Wang Mang, a ruler of ancient China, abolished slavery in the year 17 CE. His intention was to curb the power of the landowners. It drew the ire of the landowning families. They conspired against him and organized a coup. Wang was killed in the year 23 CE. After his death, slavery was re-established. The fact that he tried to abolish slavery sets him apart from his contemporaries around the world, including Jesus.

“Slaves, obey your earthly masters with respect and fear, and with sincerity of heart, just as you would obey Christ.” (Ephesians 6:5)

In the British empire and through the colonies, the Slavery Abolition Act was passed in the year 1833 eighteen hundred years after the emergence of Christianity, while the United States would only abolish it in 1965. Had our conception of slavery, and its abolition been based on Judeo-Christian values, one would expect that slavery would be abolished much earlier. Instead, the abolition of slavery came about in the US, one of the earliest modern examples of a democratic state, without it being based on Judeo-Christian values. Had it been guided by the so-called Judeo-Christian values, we would have seen something different. It is worth noting that secular humanist Richard Randolph started freeing his slaves in 1791.

What would you rather applaud? Judeo-Christian ethics, or secular humanism?

Other Essential Values

Beyond slavery, one may ask whether Judeo-Christian values conform to the conception to our modern-day conception of democratic values. Do Judeo-Christian scriptures treat all genders equally? Probably not.

“But I would have you know, that the head of every man is Christ; and the head of the woman is the man; and the head of Christ is God.” (1 Corinthians 11:3)

Misogyny and patriarchy can be found in the majority of religious texts and the Bible is not an exception. It mandates, for example, killing spouses if they lie about their virginity. One cannot deny this arid dullness of theocratic tyranny promoted by the holy books.

“But if this thing be true, [and the tokens of] virginity be not found for the damsel: Then they shall bring out the damsel to the door of her father’s house, and the men of her city shall stone her with stones that she die: because she hath wrought folly in Israel, to play the whore in her father’s house: so shalt thou put evil away from among you.” (Deuteronomy 13:20-21)

The Praetorians Guards of the holy books would often attempt to excuse the Bible for its misogyny, by bringing up the “cultural” context. The Bible’s rulings, they say, were based on the cultural standards of the time. In a way, they admit that the Bible was influenced by the morals of the said era – not the other way around. The same holds true for the Ten Commandments. Only three of the Decalogues (four, if we let go of our reservations) can be accommodated by a modern society. However, the God of the Old Testament was not the first to forbid murder and theft. Societies within the Fertile Crescent had already mandated against these, albeit in a coarser manner.

The Code of Hammurabi is one of the earliest and most complete written legal codes. Source:

The oldest known law code was written in the Sumerian language, around 2050 BC. Referred to as the Code of Ur-Nammu, the laws specified stringent punishments for theft and murder. Three hundred years later, another law code was written – this time in the Babylonian cuneiform script, during the reign of King Hammurabi. Both of the law codes declared murder and theft as capital offenses.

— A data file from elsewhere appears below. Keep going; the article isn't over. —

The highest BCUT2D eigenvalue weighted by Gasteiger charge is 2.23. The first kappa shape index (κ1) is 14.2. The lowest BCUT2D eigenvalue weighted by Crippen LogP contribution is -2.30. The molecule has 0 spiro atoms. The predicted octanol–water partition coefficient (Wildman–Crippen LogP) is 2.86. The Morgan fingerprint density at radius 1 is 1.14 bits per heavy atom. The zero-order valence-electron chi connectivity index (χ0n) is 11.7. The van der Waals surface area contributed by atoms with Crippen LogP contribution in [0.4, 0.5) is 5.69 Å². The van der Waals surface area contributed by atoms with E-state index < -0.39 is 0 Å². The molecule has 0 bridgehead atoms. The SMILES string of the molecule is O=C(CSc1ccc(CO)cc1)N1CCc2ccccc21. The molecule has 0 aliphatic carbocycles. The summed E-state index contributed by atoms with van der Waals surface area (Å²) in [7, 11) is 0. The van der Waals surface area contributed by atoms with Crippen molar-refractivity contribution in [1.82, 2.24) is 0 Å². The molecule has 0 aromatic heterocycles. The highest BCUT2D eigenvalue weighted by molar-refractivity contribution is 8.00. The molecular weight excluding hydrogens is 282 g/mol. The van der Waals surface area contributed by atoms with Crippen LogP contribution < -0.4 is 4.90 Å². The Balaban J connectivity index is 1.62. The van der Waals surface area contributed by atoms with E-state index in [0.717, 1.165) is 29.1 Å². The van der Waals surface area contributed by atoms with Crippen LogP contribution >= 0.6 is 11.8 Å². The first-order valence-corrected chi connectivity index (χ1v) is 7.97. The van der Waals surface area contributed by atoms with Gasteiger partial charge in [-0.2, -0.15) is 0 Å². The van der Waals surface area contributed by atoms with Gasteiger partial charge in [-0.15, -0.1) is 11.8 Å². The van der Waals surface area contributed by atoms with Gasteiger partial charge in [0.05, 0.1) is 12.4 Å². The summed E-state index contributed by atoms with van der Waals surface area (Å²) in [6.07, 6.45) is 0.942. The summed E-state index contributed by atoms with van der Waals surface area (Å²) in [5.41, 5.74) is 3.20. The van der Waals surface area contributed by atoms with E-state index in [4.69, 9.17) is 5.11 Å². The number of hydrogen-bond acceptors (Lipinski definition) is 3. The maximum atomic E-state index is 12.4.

Christopher Hitchens used to refer to the Abrahamic God as the “celestial North Korea”. Indeed, the Bible seems to espouse thought-regulation – something eerily similar to the Orwellian concept of thought-crime.

“You have heard that it was said to those of old, ‘You shall not murder; and whoever murders will be liable to judgment.’ But I say to you that everyone who is angry with his brother will be liable to judgment; whoever insults his brother will be liable to the council; and whoever says, ‘You fool!’ will be liable to the hell of fire.” (Matthew 5:21-22)

“You have heard that it was said, ‘You shall not commit adultery.’ But I tell you that anyone who looks at a woman lustfully has already committed adultery with her in his heart. If your right eye causes you to stumble, gouge it out and throw it away. It is better for you to lose one part of your body than for your whole body to be thrown into hell.” (Matthew 5:27-29)

There is no point in glorifying these archaic, sordid and scary traditions. We do not hear apologetics about the Code of Hammurabi as the culture that gave birth to it ceased to exist long ago. Clogging the discussions with tawdry apologetics for the Judeo-Christian values does no good. On the other hand, it is worth pointing out the deep contrast many of these values have with modern, liberal thought.

For a modern society, it is impossible to compromise with the disseminators of religious demagoguery like this. The noble verses of the holy books constitute a mere bagatelle when set beside the plethora of the regressive ones. Had Solon and his Greek comrades not been there, we would never have seen the West we see today. Should we not express a little bit of gratitude?


  • Origins of Democracy in Ancient Greece, Raaflaub, Ober, Wallace
  • The Athenian Democracy in the Age of Demosthenes, Mogens Herman Hansen
  • Early India: From the Origins to AD 1300, Romila Thapar
  • Women in Athenian Law and Life, Roger Just
  • God: The Failed Hypothesis, Victor Stenger
  • Angelina E. Theodorou, Which countries still outlaw apostasy and blasphemy? (Pew Research Centre,